Before It’s a Sin came along, breaking our collective hearts and pouring righteous shame upon those who ignored and stigmatised Aids, I May Destroy You did the same for everyone affected by – and suffering from – sexual violence and assault.
And that's why its absence from this year's Golden Globe nominations was so glaring, and the outpouring of dissent so palpable, because this is more than a petty grievance over a snub.
In failing to recognise the importance of the story told by writer and show star Michaela Coel, who based the events in the series on her own experience of sexual assault, there is an insidious, knock-on effect: we fail to amplify those voices; to bring them to the attention of a wider audience, and we risk undermining the show's key message – that we need to do much, much more to stop sexual harm.
I don’t think I’ve ever spoken to friends about any TV programme the way I did about I May Destroy You, when it dropped on BBC iPlayer last June.
Its strapline: “If you can’t remember it, how could you consent?” gave us shivers that we whispered about, late at night, over WhatsApp. We watched avidly as the protagonist – a young author named Arabella, played by Coel – slowly unravelled after experiencing flashbacks of a violent rape on a night out in London.
Stuck at home in the first national lockdown, together but apart, we devoured episodes that told a tale so achingly familiar we barely needed to mention it at all – except, we did.
Indeed, we found ourselves virtually compelled to share our stories – and we all have stories – of nights where we’d drunk too much or had our drinks spiked; woken up next to someone we couldn’t remember; tried to piece together exactly what had (and hadn’t) happened to, on, in and around us.
One friend talked for the first time of being raped after meeting someone on a dating app, though she still struggled to name what had happened to her. After all, she insisted, she’d invited him to her house – so was it rape at all?
Another said she simply couldn’t watch it – she found the premise “too triggering”, based on the similarities to her own assault.
Some recounted experiences that are now so commonplace they verge on being shockingly mundane. I recently wrote about a man who asked if he could “slap” and “spit on me” – the next day, a friend told me she’d cancelled a first date with someone who’d said he “couldn’t wait” to choke her.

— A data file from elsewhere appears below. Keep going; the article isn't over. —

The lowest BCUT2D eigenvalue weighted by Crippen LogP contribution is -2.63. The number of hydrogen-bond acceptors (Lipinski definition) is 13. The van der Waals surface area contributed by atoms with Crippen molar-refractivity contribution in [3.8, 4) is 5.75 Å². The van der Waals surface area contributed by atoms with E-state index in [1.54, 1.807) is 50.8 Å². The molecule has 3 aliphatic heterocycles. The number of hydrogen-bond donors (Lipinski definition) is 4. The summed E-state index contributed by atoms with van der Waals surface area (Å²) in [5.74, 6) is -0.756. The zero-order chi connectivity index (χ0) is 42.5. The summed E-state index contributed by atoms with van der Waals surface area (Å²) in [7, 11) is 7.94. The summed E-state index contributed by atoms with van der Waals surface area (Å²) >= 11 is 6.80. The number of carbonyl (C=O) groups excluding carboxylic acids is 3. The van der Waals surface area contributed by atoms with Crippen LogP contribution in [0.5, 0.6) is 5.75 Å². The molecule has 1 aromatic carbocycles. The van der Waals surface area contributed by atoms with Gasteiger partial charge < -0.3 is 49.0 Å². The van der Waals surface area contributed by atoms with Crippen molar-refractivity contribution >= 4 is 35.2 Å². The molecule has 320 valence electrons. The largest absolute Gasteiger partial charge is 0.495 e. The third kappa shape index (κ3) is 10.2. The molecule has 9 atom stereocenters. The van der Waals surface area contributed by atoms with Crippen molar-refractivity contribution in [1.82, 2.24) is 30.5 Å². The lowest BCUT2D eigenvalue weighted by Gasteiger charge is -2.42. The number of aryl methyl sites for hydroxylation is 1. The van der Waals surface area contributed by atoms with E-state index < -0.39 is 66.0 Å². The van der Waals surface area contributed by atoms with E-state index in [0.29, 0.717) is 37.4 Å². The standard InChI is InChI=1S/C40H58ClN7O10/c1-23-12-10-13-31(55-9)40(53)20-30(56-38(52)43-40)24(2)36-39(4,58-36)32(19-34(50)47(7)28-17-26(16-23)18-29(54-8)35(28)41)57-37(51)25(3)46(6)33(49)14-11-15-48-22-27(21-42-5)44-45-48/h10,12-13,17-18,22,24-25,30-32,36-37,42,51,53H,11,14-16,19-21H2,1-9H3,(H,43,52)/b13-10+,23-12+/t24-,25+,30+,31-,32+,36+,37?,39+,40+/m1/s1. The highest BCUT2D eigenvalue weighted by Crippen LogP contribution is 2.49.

In the wake of I May Destroy You, just as when #MeToo first gained traction, we shared mutual tales of “casual” sexual assault – gropings on London Underground, being called a “bitch” or “slut” in the street, kerbside harassment, being followed home through the local park.
I was pregnant when I was touched inappropriately at an office Christmas party, and found myself leaving in floods of tears. And I was just doing my job as a journalist when a well-known TV personality grabbed my bottom – hard – while someone was taking a group photo at a red-carpet event. As I said, we all have stories.
I May Destroy You was based, as Coel has said, on hers – and it is, sadly, far from unique. The Mayor of London’s Violence Against Women and Girls (VAWG) report from 2019 revealed that 87 per cent of sexual offence victims were female. Of those victims, Black women were over-represented – making up 18 per cent, compared to 16 per cent of the London population.
And that's why failing to recognise I May Destroy You for giving those victims a voice – the series also shows the rape of young, Black, gay character Kwame, as well as an act of "stealthing", where a man removes a condom without warning during sex – at the Golden Globes seems at best, an eye-watering oversight; and at worst, a truly grievous wrong.
If lockdown has shown us anything, it’s the power of television to move and to educate us. After all, Britons watched TV for 40 per cent of waking hours in the first Covid-19 lockdown, which – according to Ofcom – equates to six hours and 25 minutes of every single day.
The shock of I May Destroy You being snubbed is stark; the juxtaposition of giving the chance of a golden gong to Emily in Paris, the frothy tale of a white, American woman hired by a marketing firm in France, makes it even more so.
Because Coel’s staggering work of “fiction” doesn’t feel like “fiction” at all. And the Golden Globes not recognising the importance of stories like this just shows us how far we’ve still got to go before we are all really listened to.